The Confederation of British Industry (CBI) estimates the UK economy will return to pre-COVID-19 levels by the end of the year.
The business group believes that the UK is poised to grow by 8.2% in 2021 and 6.1% in 2022, marking an improved picture for the economy than previously expected. Earlier CBI estimates for gross domestic product (GDP) growth over the two years were 6% and 5.2% respectively.
Low business investment
Despite the growth expectations, the CBI believes that business investment will remain 5% below pre-pandemic levels due to the scale of decline caused by the health crisis and ongoing concerns about the long-term impact of COVID-19 on business models.
Household spending is seen as key to the economy’s growth, with the CBI maintaining it will account for just over a quarter of GDP increases in 2021 and 70% in 2022.
The CBI, which is based in Cannon Street, London, also expects unemployment to be lower than first thought, reaching a high of 5.5% in the third quarter of 2021 before falling back to 4.2% by the end of next year.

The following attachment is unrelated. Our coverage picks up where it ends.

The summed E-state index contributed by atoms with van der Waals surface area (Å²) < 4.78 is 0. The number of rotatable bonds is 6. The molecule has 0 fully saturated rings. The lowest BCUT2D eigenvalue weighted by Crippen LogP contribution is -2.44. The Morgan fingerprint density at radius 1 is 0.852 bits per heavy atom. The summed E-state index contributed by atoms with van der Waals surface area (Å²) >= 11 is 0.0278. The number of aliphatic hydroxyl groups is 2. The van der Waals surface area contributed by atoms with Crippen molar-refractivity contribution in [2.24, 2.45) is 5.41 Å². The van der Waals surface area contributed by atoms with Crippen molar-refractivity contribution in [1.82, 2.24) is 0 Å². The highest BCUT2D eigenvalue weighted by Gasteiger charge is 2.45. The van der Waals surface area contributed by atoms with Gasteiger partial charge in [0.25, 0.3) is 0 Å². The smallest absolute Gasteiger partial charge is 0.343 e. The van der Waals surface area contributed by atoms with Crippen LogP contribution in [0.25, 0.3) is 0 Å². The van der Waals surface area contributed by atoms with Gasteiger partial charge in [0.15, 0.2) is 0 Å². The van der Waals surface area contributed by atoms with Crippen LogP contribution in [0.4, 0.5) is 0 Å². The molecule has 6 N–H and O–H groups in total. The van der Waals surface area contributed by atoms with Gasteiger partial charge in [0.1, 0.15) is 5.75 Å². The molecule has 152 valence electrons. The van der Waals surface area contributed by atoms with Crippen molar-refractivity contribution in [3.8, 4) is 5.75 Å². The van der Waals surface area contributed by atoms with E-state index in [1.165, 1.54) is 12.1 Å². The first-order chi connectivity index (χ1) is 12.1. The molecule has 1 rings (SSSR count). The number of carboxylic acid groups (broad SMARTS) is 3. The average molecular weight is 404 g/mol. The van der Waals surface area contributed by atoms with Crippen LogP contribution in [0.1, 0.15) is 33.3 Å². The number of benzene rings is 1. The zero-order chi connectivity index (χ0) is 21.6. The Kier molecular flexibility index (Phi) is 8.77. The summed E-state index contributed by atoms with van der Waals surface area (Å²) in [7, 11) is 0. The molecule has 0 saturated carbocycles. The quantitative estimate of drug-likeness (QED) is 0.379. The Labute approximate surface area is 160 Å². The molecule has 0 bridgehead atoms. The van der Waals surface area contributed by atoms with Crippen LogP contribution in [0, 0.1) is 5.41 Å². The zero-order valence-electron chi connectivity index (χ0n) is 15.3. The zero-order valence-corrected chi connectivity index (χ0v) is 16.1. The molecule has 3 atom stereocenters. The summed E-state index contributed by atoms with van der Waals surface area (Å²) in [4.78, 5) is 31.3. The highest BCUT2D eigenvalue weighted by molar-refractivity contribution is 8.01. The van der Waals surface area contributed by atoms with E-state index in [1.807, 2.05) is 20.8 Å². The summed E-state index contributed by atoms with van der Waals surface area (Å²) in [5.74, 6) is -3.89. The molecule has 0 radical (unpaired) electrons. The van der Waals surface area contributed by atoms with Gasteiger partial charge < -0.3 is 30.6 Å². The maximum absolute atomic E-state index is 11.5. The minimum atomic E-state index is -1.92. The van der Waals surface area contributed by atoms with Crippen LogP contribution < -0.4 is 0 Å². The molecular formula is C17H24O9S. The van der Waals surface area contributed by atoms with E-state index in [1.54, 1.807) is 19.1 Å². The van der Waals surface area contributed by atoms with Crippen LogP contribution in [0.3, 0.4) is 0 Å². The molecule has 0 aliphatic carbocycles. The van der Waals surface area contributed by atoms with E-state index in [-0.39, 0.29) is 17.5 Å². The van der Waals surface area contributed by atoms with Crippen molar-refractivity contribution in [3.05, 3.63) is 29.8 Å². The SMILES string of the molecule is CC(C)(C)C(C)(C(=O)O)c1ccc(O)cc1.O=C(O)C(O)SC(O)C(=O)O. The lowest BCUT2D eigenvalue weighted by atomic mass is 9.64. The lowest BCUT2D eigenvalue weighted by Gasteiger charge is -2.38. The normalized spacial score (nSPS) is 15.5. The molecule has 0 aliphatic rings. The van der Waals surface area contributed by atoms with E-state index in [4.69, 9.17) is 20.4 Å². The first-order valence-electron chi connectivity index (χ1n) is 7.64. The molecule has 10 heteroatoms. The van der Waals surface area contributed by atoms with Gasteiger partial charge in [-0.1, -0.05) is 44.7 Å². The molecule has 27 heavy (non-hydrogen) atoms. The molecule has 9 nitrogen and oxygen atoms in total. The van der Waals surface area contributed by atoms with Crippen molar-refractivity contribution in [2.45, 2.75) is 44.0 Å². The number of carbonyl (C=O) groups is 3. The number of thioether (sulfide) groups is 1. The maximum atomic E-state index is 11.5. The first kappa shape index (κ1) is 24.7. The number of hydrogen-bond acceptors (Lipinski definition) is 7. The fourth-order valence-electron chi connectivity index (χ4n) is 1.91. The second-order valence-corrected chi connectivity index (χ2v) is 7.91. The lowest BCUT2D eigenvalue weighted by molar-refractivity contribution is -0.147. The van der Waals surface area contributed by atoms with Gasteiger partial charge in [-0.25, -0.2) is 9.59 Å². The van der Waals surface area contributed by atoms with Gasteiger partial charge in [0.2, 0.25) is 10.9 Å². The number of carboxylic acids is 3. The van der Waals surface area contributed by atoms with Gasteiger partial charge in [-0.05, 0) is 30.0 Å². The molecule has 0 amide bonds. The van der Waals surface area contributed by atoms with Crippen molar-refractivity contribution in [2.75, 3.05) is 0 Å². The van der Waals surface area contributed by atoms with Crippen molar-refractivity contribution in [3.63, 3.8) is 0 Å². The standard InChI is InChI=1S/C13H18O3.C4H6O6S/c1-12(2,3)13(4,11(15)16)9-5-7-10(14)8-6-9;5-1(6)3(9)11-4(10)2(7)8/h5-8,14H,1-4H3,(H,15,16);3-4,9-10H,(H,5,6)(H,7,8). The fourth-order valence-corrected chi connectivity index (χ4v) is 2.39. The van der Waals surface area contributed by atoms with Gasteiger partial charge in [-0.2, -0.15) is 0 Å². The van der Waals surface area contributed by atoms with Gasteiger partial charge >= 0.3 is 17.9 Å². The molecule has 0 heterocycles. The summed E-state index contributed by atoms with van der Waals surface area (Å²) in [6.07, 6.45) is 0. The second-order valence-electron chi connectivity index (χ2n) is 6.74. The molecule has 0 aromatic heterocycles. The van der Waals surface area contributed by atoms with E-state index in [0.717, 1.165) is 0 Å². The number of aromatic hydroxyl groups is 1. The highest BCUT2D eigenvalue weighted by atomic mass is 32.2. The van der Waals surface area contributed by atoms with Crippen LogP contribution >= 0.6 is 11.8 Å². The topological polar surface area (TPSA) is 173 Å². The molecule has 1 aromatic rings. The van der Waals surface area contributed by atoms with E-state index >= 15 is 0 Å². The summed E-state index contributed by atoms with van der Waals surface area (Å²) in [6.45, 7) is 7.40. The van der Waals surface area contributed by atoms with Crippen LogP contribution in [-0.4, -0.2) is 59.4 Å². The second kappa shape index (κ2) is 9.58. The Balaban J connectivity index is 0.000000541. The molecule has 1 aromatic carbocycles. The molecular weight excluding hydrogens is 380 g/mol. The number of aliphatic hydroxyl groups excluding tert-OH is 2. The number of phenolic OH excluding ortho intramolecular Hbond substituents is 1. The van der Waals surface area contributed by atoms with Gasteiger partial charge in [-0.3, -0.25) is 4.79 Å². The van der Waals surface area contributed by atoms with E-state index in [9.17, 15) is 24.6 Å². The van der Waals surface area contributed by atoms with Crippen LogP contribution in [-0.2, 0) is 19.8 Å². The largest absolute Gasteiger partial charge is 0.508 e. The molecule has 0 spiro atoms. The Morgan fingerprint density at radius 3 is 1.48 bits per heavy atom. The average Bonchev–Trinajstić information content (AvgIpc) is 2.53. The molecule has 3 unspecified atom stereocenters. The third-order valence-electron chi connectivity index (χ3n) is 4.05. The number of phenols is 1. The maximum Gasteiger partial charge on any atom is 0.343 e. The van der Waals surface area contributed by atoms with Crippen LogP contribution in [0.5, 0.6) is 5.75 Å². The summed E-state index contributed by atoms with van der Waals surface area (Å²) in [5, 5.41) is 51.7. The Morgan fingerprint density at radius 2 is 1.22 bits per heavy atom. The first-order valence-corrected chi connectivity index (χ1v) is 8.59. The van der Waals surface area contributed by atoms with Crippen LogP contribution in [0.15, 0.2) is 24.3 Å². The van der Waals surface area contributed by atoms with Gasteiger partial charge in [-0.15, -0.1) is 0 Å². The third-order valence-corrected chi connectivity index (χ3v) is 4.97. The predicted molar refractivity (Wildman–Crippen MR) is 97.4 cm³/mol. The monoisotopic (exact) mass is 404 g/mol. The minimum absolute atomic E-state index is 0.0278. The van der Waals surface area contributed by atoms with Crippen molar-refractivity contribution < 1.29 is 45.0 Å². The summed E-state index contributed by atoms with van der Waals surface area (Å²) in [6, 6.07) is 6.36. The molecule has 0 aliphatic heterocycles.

It puts this down to the UK government’s extension of the Job Retention Scheme into the autumn, and the expectation that the economy is poised for a stronger recovery than earlier predicted.
Positive signs for the economy
Commenting on the economic forecast, CBI director general Tony Danker said: “There are really positive signs about the economic recovery ahead this year and next. The data clearly indicates that there is pent-up demand and ambition across many sectors.
“The imperative now must be to seize the moment to channel this investment into the big drivers of long-term UK prosperity. That’s why it’s the right time for the government to come forward with far more detailed plans on everything from decarbonisation to innovation and levelling up.
“Clearly this does not apply to the hardest-hit sectors from the pandemic who even now face continued delays and genuine challenges to stay viable. Extending the commercial rent moratorium will help keep some firms’ heads above water, but the government must also do the same on business rates relief.
“It would be devastating for hospitality, events or aviation businesses to fail on what we hope is the last leg of restrictions.”